My research interests are primarily concerned with the theoretically informed measurement, description and explanation of trends in aggregate profitability in developed capitalist economies since the 1960s. Much of this work involves exploring trends in real wages and labour productivity, and the changing relation between labour productivity and capital intensity. The approach I have taken has been strongly influenced by the work of Duncan Foley, and also by Gérard Duménil and Dominique Lévy.
My work is situated within the classical surplus-based tradition in economics that culminated in the writings of Karl Marx. One of the striking features of this tradition has been its difficulty in addressing actual trends of contemporary capitalist development. A common approach has been either to abandon empirical investigation in favour of high theory, or to engage with the empirical world in a theoretically cavalier manner. This context of a divorce between theory and empirical evidence has formed the background to my research.
While the 'transformation problem' was my original focus, I spent most of the 1980s trying simultaneously to retain its insights and to escape its incubus. I managed this to my own satisfaction by early 1992 shortly after the beginning of an extended stay in Sydney.
While working with colleagues in Political Economy at the University of Sydney, I began to concentrate on the macroeconomic history of developed capitalist countries from a surplus-based perspective, and I continued this on my return to Queen Mary in 1994. This has necessitated coming to terms with rival attempts at surplus-based empirical accounts of capitalism, and confronting notions of productive and unproductive labour.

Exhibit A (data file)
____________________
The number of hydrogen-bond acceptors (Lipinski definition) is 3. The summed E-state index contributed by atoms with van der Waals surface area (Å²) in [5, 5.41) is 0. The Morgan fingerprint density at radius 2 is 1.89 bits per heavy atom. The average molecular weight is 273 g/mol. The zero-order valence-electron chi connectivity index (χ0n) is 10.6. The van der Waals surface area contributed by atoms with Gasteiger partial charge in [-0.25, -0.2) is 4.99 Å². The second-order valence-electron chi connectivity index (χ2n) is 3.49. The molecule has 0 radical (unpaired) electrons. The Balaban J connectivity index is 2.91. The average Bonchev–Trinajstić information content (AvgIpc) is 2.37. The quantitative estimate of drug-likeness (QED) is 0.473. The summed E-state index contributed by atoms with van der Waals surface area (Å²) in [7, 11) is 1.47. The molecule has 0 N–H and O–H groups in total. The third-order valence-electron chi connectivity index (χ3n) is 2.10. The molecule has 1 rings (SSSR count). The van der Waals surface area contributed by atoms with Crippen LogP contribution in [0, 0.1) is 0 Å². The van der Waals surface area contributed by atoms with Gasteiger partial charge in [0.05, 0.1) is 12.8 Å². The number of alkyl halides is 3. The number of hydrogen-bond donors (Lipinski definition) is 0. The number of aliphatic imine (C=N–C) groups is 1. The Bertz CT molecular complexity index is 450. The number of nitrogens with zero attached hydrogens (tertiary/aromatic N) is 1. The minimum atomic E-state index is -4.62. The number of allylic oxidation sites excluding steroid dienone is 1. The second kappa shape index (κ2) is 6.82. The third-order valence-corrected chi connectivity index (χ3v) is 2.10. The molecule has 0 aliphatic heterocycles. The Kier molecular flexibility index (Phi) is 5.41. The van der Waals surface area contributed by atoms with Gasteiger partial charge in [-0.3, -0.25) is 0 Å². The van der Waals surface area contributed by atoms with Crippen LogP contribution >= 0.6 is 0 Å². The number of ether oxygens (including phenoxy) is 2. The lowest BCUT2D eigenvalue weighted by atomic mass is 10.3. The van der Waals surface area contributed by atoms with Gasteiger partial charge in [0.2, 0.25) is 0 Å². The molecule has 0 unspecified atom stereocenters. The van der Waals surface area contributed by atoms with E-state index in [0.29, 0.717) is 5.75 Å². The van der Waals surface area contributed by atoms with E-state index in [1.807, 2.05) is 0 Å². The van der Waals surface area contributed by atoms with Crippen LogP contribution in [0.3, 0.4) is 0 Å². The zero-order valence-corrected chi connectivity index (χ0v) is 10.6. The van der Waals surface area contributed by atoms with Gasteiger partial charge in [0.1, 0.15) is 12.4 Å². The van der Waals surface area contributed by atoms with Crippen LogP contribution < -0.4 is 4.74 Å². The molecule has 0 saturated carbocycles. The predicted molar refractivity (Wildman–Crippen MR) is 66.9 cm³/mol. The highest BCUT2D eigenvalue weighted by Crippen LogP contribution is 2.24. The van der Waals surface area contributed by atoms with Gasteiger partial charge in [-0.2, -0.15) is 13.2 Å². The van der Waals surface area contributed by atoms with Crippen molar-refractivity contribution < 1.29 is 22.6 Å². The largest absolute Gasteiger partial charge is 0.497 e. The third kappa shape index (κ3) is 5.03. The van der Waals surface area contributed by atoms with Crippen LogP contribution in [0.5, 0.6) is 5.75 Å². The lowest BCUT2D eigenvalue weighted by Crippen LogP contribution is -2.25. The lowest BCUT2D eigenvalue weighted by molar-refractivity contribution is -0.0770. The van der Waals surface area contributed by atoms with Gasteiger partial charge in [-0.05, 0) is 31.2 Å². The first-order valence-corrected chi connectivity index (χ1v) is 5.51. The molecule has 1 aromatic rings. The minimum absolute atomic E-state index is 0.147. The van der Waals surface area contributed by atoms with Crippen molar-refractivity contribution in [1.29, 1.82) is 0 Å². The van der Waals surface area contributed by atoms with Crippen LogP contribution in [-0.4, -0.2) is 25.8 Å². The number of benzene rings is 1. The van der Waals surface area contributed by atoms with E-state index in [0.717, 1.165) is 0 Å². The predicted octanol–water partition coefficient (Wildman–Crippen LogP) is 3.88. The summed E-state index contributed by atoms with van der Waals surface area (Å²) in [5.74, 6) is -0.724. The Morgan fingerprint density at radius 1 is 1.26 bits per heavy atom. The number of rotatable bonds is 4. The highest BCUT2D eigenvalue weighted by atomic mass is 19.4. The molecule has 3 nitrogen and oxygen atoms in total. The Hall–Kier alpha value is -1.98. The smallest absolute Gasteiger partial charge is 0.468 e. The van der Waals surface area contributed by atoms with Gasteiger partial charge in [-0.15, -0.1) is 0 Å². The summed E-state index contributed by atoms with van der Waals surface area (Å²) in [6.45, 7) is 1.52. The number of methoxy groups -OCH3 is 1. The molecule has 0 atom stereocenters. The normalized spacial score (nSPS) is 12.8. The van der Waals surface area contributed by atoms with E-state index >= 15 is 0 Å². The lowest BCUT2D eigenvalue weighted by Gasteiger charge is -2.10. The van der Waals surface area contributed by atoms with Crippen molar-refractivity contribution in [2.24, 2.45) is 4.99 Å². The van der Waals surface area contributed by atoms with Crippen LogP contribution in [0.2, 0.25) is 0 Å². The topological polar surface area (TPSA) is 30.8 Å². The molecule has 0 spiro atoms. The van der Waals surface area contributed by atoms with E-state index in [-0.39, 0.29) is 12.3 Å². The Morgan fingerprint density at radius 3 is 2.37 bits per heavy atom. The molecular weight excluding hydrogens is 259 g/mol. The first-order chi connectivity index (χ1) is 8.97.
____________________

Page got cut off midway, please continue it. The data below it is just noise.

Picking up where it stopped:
The latter in particular has been controversial. The distinction between productive and unproductive labour is meaningless within the neoclassical tradition. This is hardly surprising, since the distinction is based on that between the production of value and the production of use-value, and neoclassical economics essentially recognises only the latter. But the distinction is also questioned by many who otherwise work in the classical surplus-based tradition, and even among those who accept the distinction, there is not a secure and stablecommon understanding of how the boundary should be drawn between the two concepts. Finally, data problems in applying the categories empirically are considerable.
One of the consequences of this research has been an increasing focus on the extraordinary growth in income at the top of the income distribution in developed capitalist economies (especially the US and the UK economies), and much of my recent work is concerned with how to understand this within a class approach to political economy. This entails exploring the quantitative dimension of class relations.
Considering how a surplus-based approach can be used to understand the recent history of contemporary capitalism involves inter alia an assessment of the contemporary relevance of empirical analogues of the categories of Marx's Capital. This does involve an interpretation of Marx's Capital, but my focus is on the usefulness of its categories today and not on issues of doctrinal exegesis in the history of economic thought (interesting though these sometimes might be).